Lesson 3: A Proofreader’s Job
- To provide a short introduction to proofreading
- To enumerate the different tasks and responsibilities of a proofreader
- To enumerate the different limitations of a proofreader’s job
Quick Navigation through the Lesson 3:
- Correcting Technical Errors
- Comparing Revisions
- Cross-checking Format
- Evaluating Over-all Status
- Knowing Your Limit
In our last lesson, we were able to identify the different tools that we use throughout the process of proofreading to make the process quick, effective and efficient. In this lesson we’re going to be looking at the different responsibilities of a proofreader—this will help set your expectations. It will also aid you in recognizing the different roles that you’ll need to fulfill to be able to become the best proofreader you can be. These different points are outlined below:
Correcting Technical Errors
As a proofreader, you’ll be tasked with correcting technical errors within a document—you’ll be asked to comment on the grammar, punctuation, sentence construction, spelling and organization of the paragraphs. To be able to do your best as a proofreader, you should ensure that you’re well-versed in these technicalities. Keeping a grammar book or a trusted reference nearby (some of these data bases can now be accessed online) will also help you do your job well while making your life as a proofreader easier.
When lengthy writing is involved—whether at school or at work—one typically goes through numerous drafts. As a proofreader, you will be tasked with comparing each upcoming draft and the previous one. Because of this, you should be keen on the nuances of every draft (which parts were added, which parts were removed) as well as which changes were made on your recommendation and which ones were made without (or in spite of) your recommendations. This will help you evaluate whether these changes were made for the better and whether further alterations need to be made for the paper. Because of this, it’s best to save every draft (both with and without comments) which you’re working on—whether by keeping a copy on your computer or by filing away the previous draft.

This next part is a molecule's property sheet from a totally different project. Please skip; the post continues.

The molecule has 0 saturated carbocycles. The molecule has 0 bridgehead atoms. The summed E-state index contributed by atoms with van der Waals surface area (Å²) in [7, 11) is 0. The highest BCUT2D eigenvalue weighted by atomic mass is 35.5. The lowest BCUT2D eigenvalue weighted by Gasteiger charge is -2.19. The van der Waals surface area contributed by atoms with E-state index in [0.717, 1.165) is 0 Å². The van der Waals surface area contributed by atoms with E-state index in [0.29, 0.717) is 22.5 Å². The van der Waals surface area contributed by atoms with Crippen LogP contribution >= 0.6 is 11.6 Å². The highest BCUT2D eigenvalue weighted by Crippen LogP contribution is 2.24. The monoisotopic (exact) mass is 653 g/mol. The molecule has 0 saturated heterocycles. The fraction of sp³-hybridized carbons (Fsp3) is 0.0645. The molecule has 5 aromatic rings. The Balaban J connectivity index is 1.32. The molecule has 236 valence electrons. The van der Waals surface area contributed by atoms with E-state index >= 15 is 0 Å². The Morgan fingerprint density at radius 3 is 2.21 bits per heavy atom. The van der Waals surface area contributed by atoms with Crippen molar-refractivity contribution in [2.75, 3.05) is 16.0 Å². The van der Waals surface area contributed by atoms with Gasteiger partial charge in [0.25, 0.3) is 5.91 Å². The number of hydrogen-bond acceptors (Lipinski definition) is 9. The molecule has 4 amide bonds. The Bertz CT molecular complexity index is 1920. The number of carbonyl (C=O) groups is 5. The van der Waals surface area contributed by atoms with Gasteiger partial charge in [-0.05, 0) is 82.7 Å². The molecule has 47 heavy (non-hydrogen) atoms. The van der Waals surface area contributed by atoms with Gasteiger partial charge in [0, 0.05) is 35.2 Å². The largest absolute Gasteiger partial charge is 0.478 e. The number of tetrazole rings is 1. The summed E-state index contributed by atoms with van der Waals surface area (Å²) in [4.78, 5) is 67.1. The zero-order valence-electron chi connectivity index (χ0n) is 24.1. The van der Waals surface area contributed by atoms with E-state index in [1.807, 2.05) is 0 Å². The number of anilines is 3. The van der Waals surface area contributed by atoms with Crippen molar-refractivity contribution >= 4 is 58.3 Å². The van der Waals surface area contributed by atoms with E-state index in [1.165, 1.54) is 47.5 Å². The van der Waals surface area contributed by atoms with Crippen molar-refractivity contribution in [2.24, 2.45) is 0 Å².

Proofs or drafts are usually written for a certain rigid structure: at school, papers are written in their corresponding formats depending on the topic and the requirement whereas at different offices, the format might pertain to an e-mail format or a certain document format (e.g. annual report, brochure, etc.). Because proofreading focuses mostly on the technical aspects of writing, this is encompassed by your duties as a proofreader. You should be familiar with the technicalities of whichever format you’ll be dealing with to best carry out your duties as a proofreader.
Evaluating Over-all Status
Once the final draft is in or once you feel like there are no more errors that need to be fixed, you should also be keen on the over-all status of the work. Is it ready to be submitted to your higher-ups? Does it meet the standards set for you? To aid you in making this call, it might be advisable to give the paper a once-over before submission.
Knowing Your Limit
Now that we’ve discussed what your job is as a proofreader, we’ll also be briefly discussing what it isn’t. Right off the bat, a proofreader doesn’t write the paper or apply the corrections directly onto the work—unless, of course, you are proofreading your own written output. As a proofreader, it’s your job to make comments and to point out corrections: not to revise the work yourself (unless specifically asked to). It is also your responsibility to make your professional limitations clear—for example, some proofreaders might be asked to proofread HTML code as well; if you are not well-versed in this area, make sure to declare it at the beginning of the project so as to set expectations and avoid confusion and miscommunication.
In this lesson, we were able to discuss the different responsibilities of a proofreader. We were also able to look at the limitations of the proofreading job and how to best work within these parameters. These were illustrated through five short but informative points, as seen above.
Next up we’ll be discussing the different roles and responsibilities of a copyeditor. We’ll be defining copyediting and also briefly touching on how this differs from proofreading. Keep reading and we’ll be well on our way to achieving proficiency and success as proofreaders and copyeditors!